• Georgia’s petitioning deadline for unaffiliated and minor-party candidates has been postponed to August 14.
  • The Democratic Party of Hawaii has announced that it will not conduct in-person voting in its party-administered presidential preference primary, originally scheduled for April 4. Instead, all voting will take place by mail.
  • In Mississippi, the Republican primary runoff election for the 2nd Congressional District has been postponed to June 23.
  • In New Jersey, the following elections have been postponed by the governor’s order: special municipal elections in the townships of Old Bridge and West Amwell and Atlantic City; all school board elections scheduled for April 21.
  • The Oklahoma state board of elections has granted localities the authority to postpone their municipal elections originally scheduled for April 7 to a later date.
  • Puerto Rico’s Democratic presidential preference primary has been postponed to April 26.
  • Rhode Island has postponed its presidential preference primary to June 2.
  • Texas’ primary runoff elections have been postponed to July 14.
  • In Wyoming, all votes in the Democratic Party caucuses are to be cast by mail. The deadline for receipt is April 17.
State legislative changes

Read more: Changes to state legislative sessions in response to the coronavirus pandemic, 2020

Overview to date:
  • Eighteen state legislatures have suspended their sessions.
  • Two states (Maine and Maryland) have adjourned early.
  • Five states have implemented partial suspensions.
Details:
  • Since our last update, no legislatures have taken further steps to suspend activity.
State court changes

Read more: State court closures in response to the coronavirus pandemic, 2020

Overview to date:
  • Thirty-three states have suspended in-person proceedings statewide.
  • Sixteen states have suspended in-person proceedings on the local level.
  • One state, Wyoming, has not had a change to their court schedules on either a state or local level.
Details:
  • Colorado – The Colorado Supreme Court extended its March 16 order, postponing jury trials through May 15.
  • Delaware – Delaware Supreme Court ordered court facilities to be closed to the public until April 15. Courthouse staffing will be reduced for emergency and essential matters.
  • Maine – Maine courts reduced hours of operation to decrease judicial staff and public exposure to coronavirus, while still proceeding with urgent court matters.
  • Minnesota – Minnesota Supreme Court Chief Justice Lorie Gildea issued a statewide order, effective March 23, restricting in-person access to courthouses for the next 30 days or until another order is issued. Hearings that must occur during the coronavirus pandemic may be held remotely.
  • Missouri – The Missouri Supreme Court issued a new order suspending all in-person proceedings statewide with a few exceptions, through April 17.
  • West Virginia – The West Virginia Supreme Court declared a judicial emergency and suspended all in-person proceedings, with a few exceptions, and jury trials through April 10.
  • Wisconsin – The Wisconsin Supreme Court suspended jury trials and halted in-person proceedings in favor of phone and video conferences.
School closures

Read more: School closures in response to the coronavirus pandemic, 2020

Overview to date:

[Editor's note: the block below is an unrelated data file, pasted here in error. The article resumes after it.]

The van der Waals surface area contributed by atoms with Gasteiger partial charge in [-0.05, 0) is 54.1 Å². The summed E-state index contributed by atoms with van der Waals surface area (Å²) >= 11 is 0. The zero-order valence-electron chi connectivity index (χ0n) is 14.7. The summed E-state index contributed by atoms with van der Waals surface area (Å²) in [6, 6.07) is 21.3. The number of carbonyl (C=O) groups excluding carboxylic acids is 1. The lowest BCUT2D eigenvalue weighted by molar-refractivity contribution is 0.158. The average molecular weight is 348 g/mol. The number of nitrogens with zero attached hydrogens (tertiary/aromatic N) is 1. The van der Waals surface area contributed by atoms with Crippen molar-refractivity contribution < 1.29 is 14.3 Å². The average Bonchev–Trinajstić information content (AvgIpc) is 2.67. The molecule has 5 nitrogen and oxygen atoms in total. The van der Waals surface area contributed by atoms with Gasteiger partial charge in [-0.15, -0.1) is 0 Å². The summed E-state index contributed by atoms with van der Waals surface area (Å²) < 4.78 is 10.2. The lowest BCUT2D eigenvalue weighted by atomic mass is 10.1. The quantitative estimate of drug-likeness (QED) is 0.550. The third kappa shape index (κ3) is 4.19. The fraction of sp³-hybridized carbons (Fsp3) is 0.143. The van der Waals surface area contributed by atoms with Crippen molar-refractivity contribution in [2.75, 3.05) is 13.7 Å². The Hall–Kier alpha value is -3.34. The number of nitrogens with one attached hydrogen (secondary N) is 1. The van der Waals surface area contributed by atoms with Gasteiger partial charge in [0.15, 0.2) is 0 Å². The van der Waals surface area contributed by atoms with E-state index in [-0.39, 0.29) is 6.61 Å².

• 45 of 50 states have ordered a statewide school closure. The remaining states are leaving school closures up to local officials. Those 45 states served 48.4 million students during the 2016-2017 school year, accounting for 95.7% of the 50.6 million public school students in the United States.
Details:
  • Virginia –  Gov. Ralph Northam (D) announced that all schools statewide would be closed for the rest of the school year. Schools were previously scheduled to close through March 27. This made Virginia the second state to end its school year in response to the coronavirus outbreak (following Kansas last week).
  • North Carolina – Gov. Roy Cooper (D) announced that the statewide school closure, scheduled to end March 30, was extended to May 15.
  • Maine – The Portland School Department, the largest district in Maine, along with several others, announced closures until April 27.
  • Alaska – Gov. Mike Dunleavy announced that the statewide school closure, scheduled to end March 30, was extended to May 1.
Diagnosed or quarantined politicians

Read more: Political incumbents, candidates, and government officials diagnosed with COVID-19 or quarantined due to the coronavirus pandemic, 2020

Federal officials who have tested positive for coronavirus
  • Sen. Rand Paul (R-KY)
Federal officials who have entered quarantine
  • Sen. Mike Lee (R-UT)
  • Sen. Mitt Romney (R-UT)
  • Rep. Xochitl Torres Small (D-NM)
  • Rep. Adam Schiff (D-CA)
Federal officials who tested negative
  • Vice President Mike Pence (R)
State officials who have tested positive for coronavirus
  • State Rep. Helene Weinstein (D-NY)
  • State Rep. Charles Barron (D-NY)
  • State Sen. Bob Glanzer (R-SD)
  • State Rep. Jonathan Brostoff (D-WI)
  • State Rep. Luz Escamilla (D-UT)
  • State Rep. Bob Glanzer (R-SD)
  • State Rep. David Bowen (D-WI)
State officials who have entered quarantine
  • Gov. Tim Walz (D-MN)
  • State Rep. Holly Schepisi (D-NJ)
  • State Rep. Wendy Thomas (D-NH)
  • State Sen. Martha Fuller Clark (D-NH)
  • State Rep. Judith Spang (D-NH)
  • State Rep. Nikema Williams (D-GA)
Local officials who have tested positive for coronavirus
  • New York City Council Member Inez Barron (D)
Local officials who have entered quarantine
  • Providence, Rhode Island City Councilmember Sabina Matos (D)
  • Winston-Salem, North Carolina City Councilmembers Jeff Macintosh (D), Dan Besse (D), Robert Clark (R), John Larson (D), and Denise Adams (D).
  • San Antonio, Texas City Councilmembers Manuel Peleaz-Prada and Rebecca Viagran.